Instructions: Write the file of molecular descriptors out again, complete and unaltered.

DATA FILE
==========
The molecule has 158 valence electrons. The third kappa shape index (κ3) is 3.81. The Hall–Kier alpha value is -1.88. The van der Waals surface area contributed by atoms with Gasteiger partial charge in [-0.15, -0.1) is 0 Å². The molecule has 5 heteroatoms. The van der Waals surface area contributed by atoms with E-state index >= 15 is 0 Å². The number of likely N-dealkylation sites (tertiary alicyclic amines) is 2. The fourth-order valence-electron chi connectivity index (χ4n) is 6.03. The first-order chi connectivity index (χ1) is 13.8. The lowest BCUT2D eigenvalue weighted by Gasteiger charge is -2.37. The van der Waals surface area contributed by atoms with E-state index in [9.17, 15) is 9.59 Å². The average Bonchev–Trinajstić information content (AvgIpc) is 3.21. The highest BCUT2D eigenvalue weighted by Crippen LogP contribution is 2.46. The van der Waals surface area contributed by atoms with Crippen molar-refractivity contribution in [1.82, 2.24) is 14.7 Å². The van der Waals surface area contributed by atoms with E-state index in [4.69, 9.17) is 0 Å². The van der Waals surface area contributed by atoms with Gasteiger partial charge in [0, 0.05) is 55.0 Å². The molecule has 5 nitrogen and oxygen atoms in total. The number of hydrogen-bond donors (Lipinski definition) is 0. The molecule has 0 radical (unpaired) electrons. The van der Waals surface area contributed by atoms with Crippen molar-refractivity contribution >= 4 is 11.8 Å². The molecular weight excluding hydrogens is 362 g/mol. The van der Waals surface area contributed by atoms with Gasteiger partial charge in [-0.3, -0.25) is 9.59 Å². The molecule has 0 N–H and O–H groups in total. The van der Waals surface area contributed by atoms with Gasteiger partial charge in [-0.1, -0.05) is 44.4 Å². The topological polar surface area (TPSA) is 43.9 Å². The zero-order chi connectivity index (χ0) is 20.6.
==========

The molecule has 158 valence electrons. The third kappa shape index (κ3) is 3.81. The Hall–Kier alpha value is -1.88. The van der Waals surface area contributed by atoms with Gasteiger partial charge in [-0.15, -0.1) is 0 Å². The molecule has 5 heteroatoms. The van der Waals surface area contributed by atoms with E-state index >= 15 is 0 Å². The number of likely N-dealkylation sites (tertiary alicyclic amines) is 2. The fourth-order valence-electron chi connectivity index (χ4n) is 6.03. The first-order chi connectivity index (χ1) is 13.8. The lowest BCUT2D eigenvalue weighted by Gasteiger charge is -2.37. The van der Waals surface area contributed by atoms with E-state index in [9.17, 15) is 9.59 Å². The average Bonchev–Trinajstić information content (AvgIpc) is 3.21. The highest BCUT2D eigenvalue weighted by Crippen LogP contribution is 2.46. The van der Waals surface area contributed by atoms with Crippen molar-refractivity contribution in [1.82, 2.24) is 14.7 Å². The van der Waals surface area contributed by atoms with E-state index in [4.69, 9.17) is 0 Å². The van der Waals surface area contributed by atoms with Gasteiger partial charge in [0, 0.05) is 55.0 Å². The molecule has 5 nitrogen and oxygen atoms in total. The number of hydrogen-bond donors (Lipinski definition) is 0. The molecule has 0 radical (unpaired) electrons. The van der Waals surface area contributed by atoms with Crippen molar-refractivity contribution >= 4 is 11.8 Å². The molecular weight excluding hydrogens is 362 g/mol. The van der Waals surface area contributed by atoms with Gasteiger partial charge in [-0.3, -0.25) is 9.59 Å². The molecule has 0 N–H and O–H groups in total. The van der Waals surface area contributed by atoms with Gasteiger partial charge in [-0.1, -0.05) is 44.4 Å². The topological polar surface area (TPSA) is 43.9 Å². The zero-order chi connectivity index (χ0) is 20.6.